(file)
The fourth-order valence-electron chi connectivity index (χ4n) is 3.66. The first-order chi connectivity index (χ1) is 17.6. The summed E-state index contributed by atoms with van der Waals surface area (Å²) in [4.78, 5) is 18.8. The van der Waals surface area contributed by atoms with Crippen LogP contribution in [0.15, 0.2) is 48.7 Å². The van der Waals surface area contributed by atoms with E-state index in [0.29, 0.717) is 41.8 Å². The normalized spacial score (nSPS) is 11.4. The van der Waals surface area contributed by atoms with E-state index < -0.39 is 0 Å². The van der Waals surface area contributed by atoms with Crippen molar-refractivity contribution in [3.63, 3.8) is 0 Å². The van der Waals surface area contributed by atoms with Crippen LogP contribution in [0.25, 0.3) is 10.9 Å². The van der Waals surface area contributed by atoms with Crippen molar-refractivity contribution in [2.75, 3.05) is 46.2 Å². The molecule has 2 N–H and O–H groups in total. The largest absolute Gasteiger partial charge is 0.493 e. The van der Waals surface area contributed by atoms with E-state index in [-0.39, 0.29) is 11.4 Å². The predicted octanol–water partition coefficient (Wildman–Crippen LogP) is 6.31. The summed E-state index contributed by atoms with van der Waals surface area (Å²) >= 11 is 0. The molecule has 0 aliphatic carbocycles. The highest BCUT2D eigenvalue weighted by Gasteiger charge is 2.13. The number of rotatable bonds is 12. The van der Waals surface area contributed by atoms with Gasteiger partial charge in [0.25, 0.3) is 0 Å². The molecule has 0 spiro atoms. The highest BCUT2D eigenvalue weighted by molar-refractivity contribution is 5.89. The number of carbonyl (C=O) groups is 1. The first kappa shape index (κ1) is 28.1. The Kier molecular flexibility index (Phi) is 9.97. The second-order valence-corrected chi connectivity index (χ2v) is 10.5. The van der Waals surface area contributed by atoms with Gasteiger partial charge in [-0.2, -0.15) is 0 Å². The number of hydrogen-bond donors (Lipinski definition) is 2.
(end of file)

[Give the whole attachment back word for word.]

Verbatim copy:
The fourth-order valence-electron chi connectivity index (χ4n) is 3.66. The first-order chi connectivity index (χ1) is 17.6. The summed E-state index contributed by atoms with van der Waals surface area (Å²) in [4.78, 5) is 18.8. The van der Waals surface area contributed by atoms with Crippen LogP contribution in [0.15, 0.2) is 48.7 Å². The van der Waals surface area contributed by atoms with E-state index in [0.29, 0.717) is 41.8 Å². The normalized spacial score (nSPS) is 11.4. The van der Waals surface area contributed by atoms with E-state index < -0.39 is 0 Å². The van der Waals surface area contributed by atoms with Crippen molar-refractivity contribution in [3.63, 3.8) is 0 Å². The van der Waals surface area contributed by atoms with Crippen LogP contribution in [0.25, 0.3) is 10.9 Å². The van der Waals surface area contributed by atoms with Crippen molar-refractivity contribution in [2.75, 3.05) is 46.2 Å². The molecule has 2 N–H and O–H groups in total. The largest absolute Gasteiger partial charge is 0.493 e. The van der Waals surface area contributed by atoms with E-state index in [-0.39, 0.29) is 11.4 Å². The predicted octanol–water partition coefficient (Wildman–Crippen LogP) is 6.31. The summed E-state index contributed by atoms with van der Waals surface area (Å²) >= 11 is 0. The molecule has 0 aliphatic carbocycles. The highest BCUT2D eigenvalue weighted by Gasteiger charge is 2.13. The number of rotatable bonds is 12. The van der Waals surface area contributed by atoms with Gasteiger partial charge in [0.25, 0.3) is 0 Å². The molecule has 0 spiro atoms. The highest BCUT2D eigenvalue weighted by molar-refractivity contribution is 5.89. The number of carbonyl (C=O) groups is 1. The first kappa shape index (κ1) is 28.1. The Kier molecular flexibility index (Phi) is 9.97. The second-order valence-corrected chi connectivity index (χ2v) is 10.5. The van der Waals surface area contributed by atoms with Gasteiger partial charge in [-0.2, -0.15) is 0 Å². The number of hydrogen-bond donors (Lipinski definition) is 2.